Laing O’Rourke director: ‘Treat every building as high risk’

Laing O’Rourke director
(Basphoto via

A Laing O’Rourke director has warned the construction industry to brace for a high-profile prosecution under the Building Safety Act and advised to treat every building as high risk.

“Anyone sitting back and waiting to see what happens is going to be in a lot of trouble,” said Nick Mead, chair of the Building Engineering Services Association’s (BESA) Building Safety Act Advisory Group and technical director of MEICA systems at Laing O’Rourke.

“The [Building Safety] Regulator is looking for proof that you are complying with regulations now and that the people working on a project were competent to carry out the specific tasks assigned to them.”

While the Act itself is primarily focused on HRBs, it has already changed many elements of the existing fire safety and building regulations, including the supporting approved documents that apply to all projects. It is also introducing secondary legislation that affects all building work.

Safety regulations ignored

According to BESA, many contractors are still ignoring safety regulations, despite repeated warnings that measures introduced by the Act are already in place and affect every project.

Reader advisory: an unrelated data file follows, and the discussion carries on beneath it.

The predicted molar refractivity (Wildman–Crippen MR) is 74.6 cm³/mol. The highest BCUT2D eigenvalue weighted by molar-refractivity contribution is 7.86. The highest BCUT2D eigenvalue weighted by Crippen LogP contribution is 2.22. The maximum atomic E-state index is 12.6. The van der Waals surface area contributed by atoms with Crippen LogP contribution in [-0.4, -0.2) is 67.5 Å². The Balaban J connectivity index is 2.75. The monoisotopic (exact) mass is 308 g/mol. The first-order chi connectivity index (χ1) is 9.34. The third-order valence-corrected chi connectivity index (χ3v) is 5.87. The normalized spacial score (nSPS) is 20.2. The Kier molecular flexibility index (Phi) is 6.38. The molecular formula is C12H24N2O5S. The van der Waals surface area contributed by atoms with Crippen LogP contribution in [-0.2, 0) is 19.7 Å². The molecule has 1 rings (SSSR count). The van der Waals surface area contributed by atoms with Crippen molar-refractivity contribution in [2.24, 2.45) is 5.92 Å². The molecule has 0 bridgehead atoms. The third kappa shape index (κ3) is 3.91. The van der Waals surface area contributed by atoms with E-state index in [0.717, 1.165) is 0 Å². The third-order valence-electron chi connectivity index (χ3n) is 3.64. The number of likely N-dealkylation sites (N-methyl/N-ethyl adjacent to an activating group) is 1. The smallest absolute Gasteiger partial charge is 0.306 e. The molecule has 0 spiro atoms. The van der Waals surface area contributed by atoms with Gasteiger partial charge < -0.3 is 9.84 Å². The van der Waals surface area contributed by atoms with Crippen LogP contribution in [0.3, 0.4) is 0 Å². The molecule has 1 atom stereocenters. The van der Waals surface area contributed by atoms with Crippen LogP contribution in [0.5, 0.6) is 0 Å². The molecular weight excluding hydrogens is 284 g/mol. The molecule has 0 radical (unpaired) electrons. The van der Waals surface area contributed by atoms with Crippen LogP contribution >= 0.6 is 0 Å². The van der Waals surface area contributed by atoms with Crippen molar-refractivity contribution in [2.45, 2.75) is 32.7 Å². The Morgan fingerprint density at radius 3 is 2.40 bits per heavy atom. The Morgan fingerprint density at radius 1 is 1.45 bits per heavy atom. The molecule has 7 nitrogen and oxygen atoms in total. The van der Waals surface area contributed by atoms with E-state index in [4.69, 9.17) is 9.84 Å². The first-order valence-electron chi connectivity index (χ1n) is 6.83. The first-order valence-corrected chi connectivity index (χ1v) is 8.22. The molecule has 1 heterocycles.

The association is concerned that companies do not realise the Act has already altered the regulations that apply to all construction work and not just higher-risk and high-rise residential buildings and, therefore, face potential prosecution.

“The simplest thing is to treat every building as high risk. The Act has already significantly changed the rules, and every occupant deserves to be safe,” said Mead. “Our industry has become very lax in its record-keeping, particularly around change management.

“If you cannot provide proof of why a decision was made or that the work was carried out by a competent person, the Regulator will not approve it.”

He said the industry should be braced for a high-profile prosecution under the Act because the Regulator would be keen to make a point.

Building Control uncertainty

BESA’s Building Safety Act Advisory Group also warned contractors to be ready for a period of uncertainty as Building Control Officers (BCOs) prepare to become a registered profession in April.

There are estimated to be more than 4,000 who must become certified as competent to work as building inspectors under the new safety regime and they have until October to complete the required assessments and registration process.

BESA said members were already reporting considerable delays with an estimated 60% of ‘in scope’ projects held up at planning Gateway One with just a handful reaching Gateway Two.

Mead said: “Many inspectors are taking a no-risk approach because of confusion over the new rules – and the least risky approach is not to proceed.

“The whole thing could get messy if some projects have to be reassessed at a later stage because they were signed off by unregistered BCOs.”

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